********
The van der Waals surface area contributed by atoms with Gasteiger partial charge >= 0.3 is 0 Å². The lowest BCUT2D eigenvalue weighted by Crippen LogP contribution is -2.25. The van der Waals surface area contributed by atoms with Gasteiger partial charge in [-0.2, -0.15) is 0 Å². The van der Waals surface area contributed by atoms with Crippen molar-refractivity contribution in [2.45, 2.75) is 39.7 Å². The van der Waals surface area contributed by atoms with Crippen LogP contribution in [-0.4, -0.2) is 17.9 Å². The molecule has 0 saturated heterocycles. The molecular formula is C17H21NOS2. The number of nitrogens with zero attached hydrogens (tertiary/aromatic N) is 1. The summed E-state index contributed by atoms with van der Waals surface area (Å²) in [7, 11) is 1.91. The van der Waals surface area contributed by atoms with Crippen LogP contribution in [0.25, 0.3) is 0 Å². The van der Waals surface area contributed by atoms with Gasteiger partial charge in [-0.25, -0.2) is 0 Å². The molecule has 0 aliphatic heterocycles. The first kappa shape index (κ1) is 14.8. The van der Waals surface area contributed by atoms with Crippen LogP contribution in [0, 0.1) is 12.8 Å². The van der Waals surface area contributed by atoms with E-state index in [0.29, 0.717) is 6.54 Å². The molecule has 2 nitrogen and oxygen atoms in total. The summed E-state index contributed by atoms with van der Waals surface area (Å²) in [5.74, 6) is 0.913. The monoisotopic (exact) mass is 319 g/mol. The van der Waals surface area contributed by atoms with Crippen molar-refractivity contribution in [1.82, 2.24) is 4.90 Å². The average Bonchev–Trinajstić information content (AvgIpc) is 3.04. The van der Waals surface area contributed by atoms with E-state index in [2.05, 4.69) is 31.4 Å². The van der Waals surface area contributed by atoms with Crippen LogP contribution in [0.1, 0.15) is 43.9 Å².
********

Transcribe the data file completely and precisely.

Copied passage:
The van der Waals surface area contributed by atoms with Gasteiger partial charge >= 0.3 is 0 Å². The lowest BCUT2D eigenvalue weighted by Crippen LogP contribution is -2.25. The van der Waals surface area contributed by atoms with Gasteiger partial charge in [-0.2, -0.15) is 0 Å². The van der Waals surface area contributed by atoms with Crippen molar-refractivity contribution in [2.45, 2.75) is 39.7 Å². The van der Waals surface area contributed by atoms with Crippen LogP contribution in [-0.4, -0.2) is 17.9 Å². The molecule has 0 saturated heterocycles. The molecular formula is C17H21NOS2. The number of nitrogens with zero attached hydrogens (tertiary/aromatic N) is 1. The summed E-state index contributed by atoms with van der Waals surface area (Å²) in [7, 11) is 1.91. The van der Waals surface area contributed by atoms with Crippen LogP contribution in [0.25, 0.3) is 0 Å². The van der Waals surface area contributed by atoms with Gasteiger partial charge in [-0.25, -0.2) is 0 Å². The molecule has 0 aliphatic heterocycles. The first kappa shape index (κ1) is 14.8. The van der Waals surface area contributed by atoms with Crippen LogP contribution in [0, 0.1) is 12.8 Å². The van der Waals surface area contributed by atoms with E-state index in [0.29, 0.717) is 6.54 Å². The molecule has 2 nitrogen and oxygen atoms in total. The summed E-state index contributed by atoms with van der Waals surface area (Å²) in [5.74, 6) is 0.913. The monoisotopic (exact) mass is 319 g/mol. The van der Waals surface area contributed by atoms with Crippen molar-refractivity contribution in [1.82, 2.24) is 4.90 Å². The average Bonchev–Trinajstić information content (AvgIpc) is 3.04. The van der Waals surface area contributed by atoms with E-state index in [2.05, 4.69) is 31.4 Å². The van der Waals surface area contributed by atoms with Crippen LogP contribution in [0.1, 0.15) is 43.9 Å².